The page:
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Riley Heating & Air Blog

Should My Furnace Only Run for 5 Minutes at a Time?


The straight answer: No. If your furnace is only running for five minutes (or even less) before shutting down, and then turning back on after another five minutes, it’s got a problem known as short-cycling. In many cases, you’ll need to arrange for professional heating repair in Columbus, GA to fix the problem—and it can be serious.

For the longer answer about why short cycling is trouble and what causes it, follow along below.

The Standard Furnace Heating Cycle

Furnaces go through heating cycles that start when the thermostat sends a request for heating. Gas flows to the burners, the electronic ignition system ignites them, the heat exchanger warms up, the blower activates, and warm air starts to go to the rooms connected to the ventilation system. When the thermostat registers that the house has reached the target temperature, it tells the furnace to shut down, starting with the burners and ending when the blower shuts off.

The time it takes for a complete cycle varies, but most of the time it will last from 10–15 minutes. A furnace will complete around three cycles per hour. 

The Short-Cycle

When a furnace starts to cycle for less than 10 minutes on a regular basis, it’s probably short cycling. The time between cycles will also shorten, and the furnace could turn on more than five times per hour. This is bad news for several reasons:

  • Wear and tear: Constantly stopping and starting places extra strain on the furnace’s mechanical parts, causing increased wear and tear that will lead to more repairs and shorter service life.
  • Wasted energy: A furnace consumes the most power when it starts up, so when it starts up more than usual, it drains more energy and raises utility bills.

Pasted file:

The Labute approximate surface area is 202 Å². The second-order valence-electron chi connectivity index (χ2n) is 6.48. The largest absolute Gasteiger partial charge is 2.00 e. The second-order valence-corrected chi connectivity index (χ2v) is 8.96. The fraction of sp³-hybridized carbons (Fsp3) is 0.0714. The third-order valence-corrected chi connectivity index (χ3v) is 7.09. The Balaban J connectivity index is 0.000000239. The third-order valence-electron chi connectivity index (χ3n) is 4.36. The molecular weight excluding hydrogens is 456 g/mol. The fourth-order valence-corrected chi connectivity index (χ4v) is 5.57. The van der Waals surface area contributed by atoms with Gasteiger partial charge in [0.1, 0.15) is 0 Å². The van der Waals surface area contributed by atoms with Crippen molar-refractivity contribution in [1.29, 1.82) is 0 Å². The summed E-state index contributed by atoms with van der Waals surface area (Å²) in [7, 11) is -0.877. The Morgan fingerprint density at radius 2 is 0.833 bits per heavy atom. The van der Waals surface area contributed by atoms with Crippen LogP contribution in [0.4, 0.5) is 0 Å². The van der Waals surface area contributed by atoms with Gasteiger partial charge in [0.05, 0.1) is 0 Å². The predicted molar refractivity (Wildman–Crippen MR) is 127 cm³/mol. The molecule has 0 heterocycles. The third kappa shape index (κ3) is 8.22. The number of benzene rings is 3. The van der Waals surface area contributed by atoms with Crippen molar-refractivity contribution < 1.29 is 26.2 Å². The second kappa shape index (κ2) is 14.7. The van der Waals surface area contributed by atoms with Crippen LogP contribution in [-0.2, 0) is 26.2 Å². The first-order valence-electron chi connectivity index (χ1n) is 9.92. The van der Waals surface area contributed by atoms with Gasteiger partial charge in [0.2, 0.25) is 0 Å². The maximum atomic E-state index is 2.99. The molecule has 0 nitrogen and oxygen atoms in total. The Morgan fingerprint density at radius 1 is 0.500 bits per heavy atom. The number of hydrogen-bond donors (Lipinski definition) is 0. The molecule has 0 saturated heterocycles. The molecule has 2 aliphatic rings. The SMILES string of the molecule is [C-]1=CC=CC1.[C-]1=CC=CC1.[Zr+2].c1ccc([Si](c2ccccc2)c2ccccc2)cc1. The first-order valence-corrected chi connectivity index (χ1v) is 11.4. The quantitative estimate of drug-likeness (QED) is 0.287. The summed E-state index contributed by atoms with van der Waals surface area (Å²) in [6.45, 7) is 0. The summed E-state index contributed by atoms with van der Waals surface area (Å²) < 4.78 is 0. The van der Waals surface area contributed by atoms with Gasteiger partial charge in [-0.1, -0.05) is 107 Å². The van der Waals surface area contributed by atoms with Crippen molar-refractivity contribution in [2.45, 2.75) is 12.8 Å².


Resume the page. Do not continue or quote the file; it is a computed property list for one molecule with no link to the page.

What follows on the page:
• Poor heating: A furnace needs to run for a complete cycle to distribute heat evenly around a house. When it shuts off early, it will leave parts of the house with insufficient heating.

The Causes of Short Cycling

One of the difficulties of dealing with a short-cycling furnace is its many different possible causes. Unless the problem is a simple one, such as a clogged air filter, it requires the work of professionals to diagnose the underlying trouble and accurately fix it. Here are several of the malfunctions that can lead to short-cycling:

  • Overheating: When the furnace overheats, a mechanism called the limit switch shuts off the gas and the burners to prevent damage and maintain safety. The furnace can overheat because of a faulty blower, clogged air filter, and other reductions in airflow.
  • Faulty safety mechanisms: Various safety mechanisms in a furnace can malfunction so that they shut the furnace off even when nothing is wrong. These devices include the flame roll-out switch, the flame sensor, and the limit switch.
  • Faulty thermostat: The source of the problem may come from outside the furnace—a thermostat that’s either sensing incorrect temperatures or a bad connection to the furnace control board.
  • Age: When an older furnace begins short-cycling, it’s often a warning that the furnace is too worn down to work correctly. A gas furnace that’s more than 15 years old is a prime candidate for replacement when it short-cycles.

Contact Riley Heating & Air if you have a short cycling furnace. You can Rely on Riley!

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